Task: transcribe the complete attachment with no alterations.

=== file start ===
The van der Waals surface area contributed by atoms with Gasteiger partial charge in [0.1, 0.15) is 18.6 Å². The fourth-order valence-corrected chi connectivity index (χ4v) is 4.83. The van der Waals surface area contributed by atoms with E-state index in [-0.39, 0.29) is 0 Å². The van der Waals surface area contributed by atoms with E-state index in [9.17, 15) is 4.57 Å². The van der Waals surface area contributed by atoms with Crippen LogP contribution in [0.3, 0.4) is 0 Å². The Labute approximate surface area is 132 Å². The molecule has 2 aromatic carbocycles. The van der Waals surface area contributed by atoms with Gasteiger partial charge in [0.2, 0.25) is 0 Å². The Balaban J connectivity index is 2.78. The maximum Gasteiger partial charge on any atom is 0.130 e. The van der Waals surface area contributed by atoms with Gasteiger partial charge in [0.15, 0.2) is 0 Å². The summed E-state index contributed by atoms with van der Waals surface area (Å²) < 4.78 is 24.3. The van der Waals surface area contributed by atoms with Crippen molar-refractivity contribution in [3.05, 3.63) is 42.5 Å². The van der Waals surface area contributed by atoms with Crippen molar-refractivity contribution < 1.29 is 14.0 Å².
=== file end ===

The van der Waals surface area contributed by atoms with Gasteiger partial charge in [0.1, 0.15) is 18.6 Å². The fourth-order valence-corrected chi connectivity index (χ4v) is 4.83. The van der Waals surface area contributed by atoms with E-state index in [-0.39, 0.29) is 0 Å². The van der Waals surface area contributed by atoms with E-state index in [9.17, 15) is 4.57 Å². The van der Waals surface area contributed by atoms with Crippen LogP contribution in [0.3, 0.4) is 0 Å². The Labute approximate surface area is 132 Å². The molecule has 2 aromatic carbocycles. The van der Waals surface area contributed by atoms with Gasteiger partial charge in [0.2, 0.25) is 0 Å². The Balaban J connectivity index is 2.78. The maximum Gasteiger partial charge on any atom is 0.130 e. The van der Waals surface area contributed by atoms with Gasteiger partial charge in [0.15, 0.2) is 0 Å². The summed E-state index contributed by atoms with van der Waals surface area (Å²) < 4.78 is 24.3. The van der Waals surface area contributed by atoms with Crippen molar-refractivity contribution in [3.05, 3.63) is 42.5 Å². The van der Waals surface area contributed by atoms with Crippen molar-refractivity contribution < 1.29 is 14.0 Å².